I think that regulation is very important too! If midwives aren't regulated, you only have word-of-mouth to go on regarding training, previous bith outcomes, etc. That worked so well in the past because each community had its own midwife, someone that was a community member and everyone knew about, but that certainly isn't the case anymore! I don't know anyone who ever used a midwife and I certainly don't know any midwives personally, so I rely on regulation to ensure that I'm going to be getting adequate care!

Laura @ our messy messy life. said...

Excellent point about community midwives in the past!

Dale and Holly said...

I am a firm supporter of government regulated midwives. In north dakota, where I am a labor and delivery nurse, i have seen the positive effects government regulated midwifery has. All of the certified midwives I work with are proud of their education, support the laws, and feel confident in the knowledge that they are armed with what it takes to keep mamas and babies safe. The business of birthing is a natural thing, but there are also many natural occurences in which babies and mamas DIE without careful monitoring and knowing when a situation esculates to an emergency. The laws in North Dakota are not restricting - they are freeing, and the midwives I work with are grateful for the protection for everyone. Our lay midwives have a great relationship with certified professionals and women are allowed the freedom to see a practitioner throughout the pregnancy to continue good prenatal care, but then opt to have that homebirth in the end with the woman of their choice. Mississippi (last as usual) NEEDS these laws. WHen I was in school I had to midwife teachers (from other states) who would have loved to practice their true passion, but didn't because MS doesn't have the regulations that the process of being born needs. Keep advocating on that board! And I'm so happy that you found a good midwife in MS - I wasn't even aware that we had any!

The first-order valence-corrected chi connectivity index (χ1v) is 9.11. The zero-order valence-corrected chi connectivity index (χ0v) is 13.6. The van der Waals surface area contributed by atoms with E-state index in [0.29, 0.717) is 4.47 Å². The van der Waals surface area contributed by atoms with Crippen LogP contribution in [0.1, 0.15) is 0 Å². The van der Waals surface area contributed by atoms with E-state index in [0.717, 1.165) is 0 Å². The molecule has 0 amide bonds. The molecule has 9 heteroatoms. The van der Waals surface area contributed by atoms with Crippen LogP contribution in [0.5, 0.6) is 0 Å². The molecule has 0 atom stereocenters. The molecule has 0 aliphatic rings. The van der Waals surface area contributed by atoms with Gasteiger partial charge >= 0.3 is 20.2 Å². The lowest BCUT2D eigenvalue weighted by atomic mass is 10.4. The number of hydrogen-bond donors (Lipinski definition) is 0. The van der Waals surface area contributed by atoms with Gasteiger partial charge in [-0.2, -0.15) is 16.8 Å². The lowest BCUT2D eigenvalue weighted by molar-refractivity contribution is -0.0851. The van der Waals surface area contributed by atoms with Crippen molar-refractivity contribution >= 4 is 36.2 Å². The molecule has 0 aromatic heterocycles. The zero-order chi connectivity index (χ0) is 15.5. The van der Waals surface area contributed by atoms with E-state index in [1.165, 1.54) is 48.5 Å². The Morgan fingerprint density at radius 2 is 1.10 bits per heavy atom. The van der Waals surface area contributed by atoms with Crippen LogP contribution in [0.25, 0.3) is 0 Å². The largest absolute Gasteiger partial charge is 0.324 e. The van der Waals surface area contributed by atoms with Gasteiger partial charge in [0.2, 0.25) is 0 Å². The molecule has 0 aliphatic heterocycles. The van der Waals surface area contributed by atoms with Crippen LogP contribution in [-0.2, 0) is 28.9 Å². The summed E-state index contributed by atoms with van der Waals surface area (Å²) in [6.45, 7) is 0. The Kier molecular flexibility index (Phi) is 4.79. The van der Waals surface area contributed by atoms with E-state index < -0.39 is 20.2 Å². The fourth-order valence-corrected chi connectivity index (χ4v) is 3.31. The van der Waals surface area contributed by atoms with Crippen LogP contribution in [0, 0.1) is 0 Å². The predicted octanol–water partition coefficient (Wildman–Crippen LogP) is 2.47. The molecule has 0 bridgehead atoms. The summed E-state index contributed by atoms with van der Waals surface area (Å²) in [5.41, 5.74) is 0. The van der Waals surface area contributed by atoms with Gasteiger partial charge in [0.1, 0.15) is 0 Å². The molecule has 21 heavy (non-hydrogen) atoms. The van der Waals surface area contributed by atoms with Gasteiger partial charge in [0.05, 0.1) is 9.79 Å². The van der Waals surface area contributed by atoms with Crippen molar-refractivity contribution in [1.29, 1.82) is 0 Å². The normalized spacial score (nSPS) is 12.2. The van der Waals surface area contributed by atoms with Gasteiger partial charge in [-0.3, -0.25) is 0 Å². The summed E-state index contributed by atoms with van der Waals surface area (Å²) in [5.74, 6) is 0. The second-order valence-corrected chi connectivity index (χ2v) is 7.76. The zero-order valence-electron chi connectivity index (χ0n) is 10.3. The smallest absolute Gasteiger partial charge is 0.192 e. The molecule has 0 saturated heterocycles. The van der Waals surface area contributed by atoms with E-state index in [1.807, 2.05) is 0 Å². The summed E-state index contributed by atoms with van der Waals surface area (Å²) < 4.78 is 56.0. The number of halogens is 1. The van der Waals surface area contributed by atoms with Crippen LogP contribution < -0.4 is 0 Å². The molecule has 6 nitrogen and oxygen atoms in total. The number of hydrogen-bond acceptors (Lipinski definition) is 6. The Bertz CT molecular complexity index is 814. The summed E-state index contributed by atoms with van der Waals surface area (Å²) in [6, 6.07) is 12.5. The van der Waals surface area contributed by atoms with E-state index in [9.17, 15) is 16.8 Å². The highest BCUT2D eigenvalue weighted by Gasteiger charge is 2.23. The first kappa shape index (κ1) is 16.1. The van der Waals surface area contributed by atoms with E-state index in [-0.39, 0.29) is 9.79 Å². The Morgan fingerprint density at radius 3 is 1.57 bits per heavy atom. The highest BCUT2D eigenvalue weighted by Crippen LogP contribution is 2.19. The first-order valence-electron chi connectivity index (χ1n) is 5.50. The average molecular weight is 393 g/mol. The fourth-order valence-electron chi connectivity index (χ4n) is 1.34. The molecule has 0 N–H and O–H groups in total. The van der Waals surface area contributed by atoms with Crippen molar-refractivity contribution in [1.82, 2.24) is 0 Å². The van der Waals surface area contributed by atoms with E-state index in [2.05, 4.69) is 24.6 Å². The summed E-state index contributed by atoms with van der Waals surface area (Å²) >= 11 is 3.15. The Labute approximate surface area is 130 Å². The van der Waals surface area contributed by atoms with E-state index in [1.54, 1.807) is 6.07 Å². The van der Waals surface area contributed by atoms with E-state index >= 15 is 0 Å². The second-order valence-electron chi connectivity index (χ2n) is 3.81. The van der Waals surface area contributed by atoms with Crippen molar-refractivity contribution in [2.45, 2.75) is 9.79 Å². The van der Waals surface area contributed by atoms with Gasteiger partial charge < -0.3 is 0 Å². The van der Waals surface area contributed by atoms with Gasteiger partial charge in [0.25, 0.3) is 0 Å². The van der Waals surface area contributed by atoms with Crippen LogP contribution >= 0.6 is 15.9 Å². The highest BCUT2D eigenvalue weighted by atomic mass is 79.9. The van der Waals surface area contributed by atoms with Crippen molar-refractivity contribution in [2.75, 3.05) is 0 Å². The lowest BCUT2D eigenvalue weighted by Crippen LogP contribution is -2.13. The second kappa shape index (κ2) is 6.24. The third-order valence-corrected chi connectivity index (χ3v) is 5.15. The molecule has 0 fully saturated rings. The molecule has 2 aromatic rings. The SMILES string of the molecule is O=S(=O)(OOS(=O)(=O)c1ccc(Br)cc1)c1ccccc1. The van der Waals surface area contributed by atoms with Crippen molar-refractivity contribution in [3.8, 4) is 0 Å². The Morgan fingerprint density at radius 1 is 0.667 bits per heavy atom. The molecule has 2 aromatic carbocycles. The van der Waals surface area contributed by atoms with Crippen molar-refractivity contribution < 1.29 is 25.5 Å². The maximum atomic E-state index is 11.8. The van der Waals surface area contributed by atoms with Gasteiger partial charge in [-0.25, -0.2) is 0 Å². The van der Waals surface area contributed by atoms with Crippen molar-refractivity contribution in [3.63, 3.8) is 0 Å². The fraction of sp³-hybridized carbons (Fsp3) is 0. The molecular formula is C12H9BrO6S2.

amber said...

i'm not sure how i found your blog (obviously through someone else who went to mississippi state too!), but i just love your posts on homebirth. i had to comment on this post, in response to the above comment of not knowing any good midwives were in mississippi. i live in alabama, but used a midwife out of mississippi, renata hillman, who is AH-MAY-ZING. i had a vbac with her at home back in may and the whole experience of midwifery care was incredible!
(oh and your kids are super cute ;-) )

...sarah. said...

I definately agree that midwifery should be regulated: as should any good thing. I also live in Alabama, and I am in the middle of the state so I could choose between 4 states surrounding me where midwives are legal (or alegal, as the case is with Mississippi) from which to shop for midwifery services. However, for the very reason that there is no database or way to hold midwives accountable, I would not choose a MS midwife. For my first birth, I wanted a Tennessee "destination birth" ( I guess you could call it that, right?). In theory, it sounds lovely. In practice, when you go from eating breakfast to pushing in 45 minutes' time, it's simply not practical. I had done my research and picked a wonderful OB, but for my next baby I am totally torn about how to proceed. I pray every day that Alabama legislators will get a clue.